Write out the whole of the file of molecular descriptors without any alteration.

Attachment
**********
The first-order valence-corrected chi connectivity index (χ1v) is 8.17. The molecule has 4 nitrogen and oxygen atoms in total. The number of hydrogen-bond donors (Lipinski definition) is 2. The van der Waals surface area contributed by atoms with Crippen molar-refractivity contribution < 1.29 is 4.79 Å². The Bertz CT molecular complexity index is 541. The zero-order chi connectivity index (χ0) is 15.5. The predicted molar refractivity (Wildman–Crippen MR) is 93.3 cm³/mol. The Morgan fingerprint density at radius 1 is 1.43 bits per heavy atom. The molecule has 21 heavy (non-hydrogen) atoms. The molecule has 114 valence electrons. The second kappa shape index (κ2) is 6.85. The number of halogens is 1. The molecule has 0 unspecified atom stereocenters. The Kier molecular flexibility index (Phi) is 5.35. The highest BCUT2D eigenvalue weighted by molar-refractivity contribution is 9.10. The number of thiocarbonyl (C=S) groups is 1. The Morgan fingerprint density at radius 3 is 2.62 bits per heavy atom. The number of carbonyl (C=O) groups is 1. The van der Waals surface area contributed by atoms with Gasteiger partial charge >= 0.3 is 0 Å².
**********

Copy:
The first-order valence-corrected chi connectivity index (χ1v) is 8.17. The molecule has 4 nitrogen and oxygen atoms in total. The number of hydrogen-bond donors (Lipinski definition) is 2. The van der Waals surface area contributed by atoms with Crippen molar-refractivity contribution < 1.29 is 4.79 Å². The Bertz CT molecular complexity index is 541. The zero-order chi connectivity index (χ0) is 15.5. The predicted molar refractivity (Wildman–Crippen MR) is 93.3 cm³/mol. The Morgan fingerprint density at radius 1 is 1.43 bits per heavy atom. The molecule has 21 heavy (non-hydrogen) atoms. The molecule has 114 valence electrons. The second kappa shape index (κ2) is 6.85. The number of halogens is 1. The molecule has 0 unspecified atom stereocenters. The Kier molecular flexibility index (Phi) is 5.35. The highest BCUT2D eigenvalue weighted by molar-refractivity contribution is 9.10. The number of thiocarbonyl (C=S) groups is 1. The Morgan fingerprint density at radius 3 is 2.62 bits per heavy atom. The number of carbonyl (C=O) groups is 1. The van der Waals surface area contributed by atoms with Gasteiger partial charge >= 0.3 is 0 Å².